Another of Craig’s banking clients was Sir Walter Scott and it is notable that Craig’s house in Galashiels, situated near Old Gala House, now bears an inscription (pictured) reflecting that relationship. What it does not do, disappointingly, is mention the name of Craig himself. Craig’s correspondence with Scott, though limited, is sufficient to reflect their personal relationship and Craig’s sympathy when Sir Walter’s financial affairs descended into chaos in 1826.As an absentee landlord, who visited the area only rarely, George Fairholme was one of Craig’s main correspondents and Craig persuaded him to move his insurance arrangements from the Sun Fire Office to the Caledonian Office for which Craig acted as local agent. The letters reveal information about Fairholme’s property and his family life. On one occasion Craig took delivery of a pointer dog, sent to Galashiels by Fairholme’s son William who was then serving with the army in Dublin. He arranged for the dog to be cared for until William returned – one of the more unusual tasks for a law agent to perform, but one which Craig was more than equal to, even instructing the dog’s temporary custodian (a local forester) on how to look after it.

Craig to the managers of the Leith Bank, 5 February 1827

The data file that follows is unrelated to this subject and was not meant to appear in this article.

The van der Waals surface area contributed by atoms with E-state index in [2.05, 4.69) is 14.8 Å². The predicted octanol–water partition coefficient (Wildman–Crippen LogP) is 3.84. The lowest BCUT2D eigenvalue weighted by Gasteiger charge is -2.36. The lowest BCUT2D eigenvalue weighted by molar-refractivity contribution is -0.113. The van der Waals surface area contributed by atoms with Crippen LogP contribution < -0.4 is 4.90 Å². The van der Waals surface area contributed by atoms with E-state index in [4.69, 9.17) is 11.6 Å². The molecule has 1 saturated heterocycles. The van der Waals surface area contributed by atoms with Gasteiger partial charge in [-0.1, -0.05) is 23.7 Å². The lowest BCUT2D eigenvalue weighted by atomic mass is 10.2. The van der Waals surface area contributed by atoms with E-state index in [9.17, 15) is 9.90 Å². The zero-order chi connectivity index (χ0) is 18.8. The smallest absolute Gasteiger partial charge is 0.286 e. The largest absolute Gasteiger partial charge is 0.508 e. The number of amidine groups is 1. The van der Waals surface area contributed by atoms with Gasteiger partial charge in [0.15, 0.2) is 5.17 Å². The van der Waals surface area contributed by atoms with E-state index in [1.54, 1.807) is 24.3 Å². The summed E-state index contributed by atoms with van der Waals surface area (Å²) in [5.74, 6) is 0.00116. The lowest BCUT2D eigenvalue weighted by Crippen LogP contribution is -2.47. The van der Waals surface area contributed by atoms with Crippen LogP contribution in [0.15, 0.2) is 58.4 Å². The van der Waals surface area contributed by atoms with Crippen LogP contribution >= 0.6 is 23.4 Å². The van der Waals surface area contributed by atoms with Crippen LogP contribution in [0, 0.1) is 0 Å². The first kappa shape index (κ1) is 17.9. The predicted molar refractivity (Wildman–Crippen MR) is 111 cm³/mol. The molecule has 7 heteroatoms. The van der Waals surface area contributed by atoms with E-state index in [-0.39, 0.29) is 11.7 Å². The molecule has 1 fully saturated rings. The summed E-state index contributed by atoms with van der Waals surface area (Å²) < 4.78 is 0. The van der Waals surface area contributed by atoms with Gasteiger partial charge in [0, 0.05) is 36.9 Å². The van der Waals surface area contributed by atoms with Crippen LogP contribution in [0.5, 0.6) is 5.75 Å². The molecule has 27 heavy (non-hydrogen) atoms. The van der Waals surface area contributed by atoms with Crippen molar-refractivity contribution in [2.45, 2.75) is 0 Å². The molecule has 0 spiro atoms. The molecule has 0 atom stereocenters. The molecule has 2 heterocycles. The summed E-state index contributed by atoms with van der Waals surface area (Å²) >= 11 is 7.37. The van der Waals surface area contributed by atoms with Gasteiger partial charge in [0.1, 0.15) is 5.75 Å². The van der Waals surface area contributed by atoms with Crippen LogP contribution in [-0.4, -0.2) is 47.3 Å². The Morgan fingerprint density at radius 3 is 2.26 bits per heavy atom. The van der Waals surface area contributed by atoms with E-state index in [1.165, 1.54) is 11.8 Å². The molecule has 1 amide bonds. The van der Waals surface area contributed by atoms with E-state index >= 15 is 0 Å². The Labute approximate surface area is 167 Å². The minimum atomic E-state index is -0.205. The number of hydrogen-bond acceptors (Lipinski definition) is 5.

Gentlemen, I had your favour of the 31st ultimo with £810 & bills per List £532.19.8 to your credit. As you have not sent notes of Interest on the Deposit Accounts for balancing off with, they will continue hanging in confusion, & none of the Entries posted off from the weekly states since 1 June consequently we are going on in the dark & will do so till every one of them is shut in a business like manner. With this new trouble upon us we have lost sight of the Cloth Company’s cash account which I hope you can say something satisfactory upon.

I send State to this date with the cash & bills balanced by £ due you which I hope you will find right.[1]

When you have only sent £700 at an average for the last 5 weeks it is no wonder to see us out of notes & as you send only about the half asked for I shall discontinue naming any sum until I see you more disposed to send more reasonable sums for carrying on with because were it to happen that 2 of our customers were in the same week to draw somewhat more than usual we should unquestionably have nothing to pay the rest with, & my surprise is that it does not oftener happen.

I am &c.

P.S. Mr G. Fairholme writes from Geneva that his next draft on me will be for £150 which please mention to Messrs Barnetts & Co. This will exhaust the Letter of Credit for £200 which you will please get renewed to the extent of £300.

Craig to the managers of the Leith Bank, 9 September 1822

Gentlemen, I have your favour of the 4th inst. with £1500 Bills per list £509.14.4 John Mitchell on A. Duncan with charges £21.2.6 & a forged Aberdeen note of £1 to your credit – I never heard of a forgery on this Bank & there might easily have been several more of them. When you know of them I will thank you to let me know immediately – trusting to newspapers is useless unless it is in them all. In cases like this you ought at all events to bear the half of the loss as they are by no means considered by our agreement.

I send state to this date with the cash & bill balanced by £ due you which I hope you will find right.

You will please send £1500 & £100 of silver.

I remain &c.


[1] The sum is left blank. Presumably Craig would cross refer this with his accounts ledger with the bank.